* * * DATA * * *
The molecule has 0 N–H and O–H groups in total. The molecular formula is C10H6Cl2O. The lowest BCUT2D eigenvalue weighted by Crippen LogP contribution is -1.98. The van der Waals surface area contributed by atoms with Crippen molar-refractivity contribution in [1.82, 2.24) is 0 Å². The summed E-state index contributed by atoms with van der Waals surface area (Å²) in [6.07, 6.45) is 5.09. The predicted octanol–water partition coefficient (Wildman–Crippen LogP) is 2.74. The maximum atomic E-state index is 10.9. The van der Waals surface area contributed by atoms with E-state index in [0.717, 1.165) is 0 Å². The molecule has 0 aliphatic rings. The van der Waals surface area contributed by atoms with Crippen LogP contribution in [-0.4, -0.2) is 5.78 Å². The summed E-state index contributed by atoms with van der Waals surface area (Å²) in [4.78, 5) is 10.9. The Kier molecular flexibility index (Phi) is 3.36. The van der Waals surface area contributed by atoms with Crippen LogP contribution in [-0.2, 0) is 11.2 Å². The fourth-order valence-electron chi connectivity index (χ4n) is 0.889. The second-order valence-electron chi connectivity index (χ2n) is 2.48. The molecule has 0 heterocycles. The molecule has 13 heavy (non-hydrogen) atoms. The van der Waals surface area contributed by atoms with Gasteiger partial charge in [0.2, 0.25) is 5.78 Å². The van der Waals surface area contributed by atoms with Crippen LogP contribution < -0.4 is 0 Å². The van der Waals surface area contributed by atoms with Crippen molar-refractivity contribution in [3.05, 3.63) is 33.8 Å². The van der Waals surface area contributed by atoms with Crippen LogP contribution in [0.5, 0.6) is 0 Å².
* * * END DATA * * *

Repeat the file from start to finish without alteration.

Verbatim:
The molecule has 0 N–H and O–H groups in total. The molecular formula is C10H6Cl2O. The lowest BCUT2D eigenvalue weighted by Crippen LogP contribution is -1.98. The van der Waals surface area contributed by atoms with Crippen molar-refractivity contribution in [1.82, 2.24) is 0 Å². The summed E-state index contributed by atoms with van der Waals surface area (Å²) in [6.07, 6.45) is 5.09. The predicted octanol–water partition coefficient (Wildman–Crippen LogP) is 2.74. The maximum atomic E-state index is 10.9. The van der Waals surface area contributed by atoms with E-state index in [0.717, 1.165) is 0 Å². The molecule has 0 aliphatic rings. The van der Waals surface area contributed by atoms with Crippen LogP contribution in [-0.4, -0.2) is 5.78 Å². The summed E-state index contributed by atoms with van der Waals surface area (Å²) in [4.78, 5) is 10.9. The Kier molecular flexibility index (Phi) is 3.36. The van der Waals surface area contributed by atoms with Crippen LogP contribution in [-0.2, 0) is 11.2 Å². The fourth-order valence-electron chi connectivity index (χ4n) is 0.889. The second-order valence-electron chi connectivity index (χ2n) is 2.48. The molecule has 0 heterocycles. The molecule has 13 heavy (non-hydrogen) atoms. The van der Waals surface area contributed by atoms with Gasteiger partial charge in [0.2, 0.25) is 5.78 Å². The van der Waals surface area contributed by atoms with Crippen LogP contribution < -0.4 is 0 Å². The van der Waals surface area contributed by atoms with Crippen molar-refractivity contribution in [3.05, 3.63) is 33.8 Å². The van der Waals surface area contributed by atoms with Crippen LogP contribution in [0.5, 0.6) is 0 Å².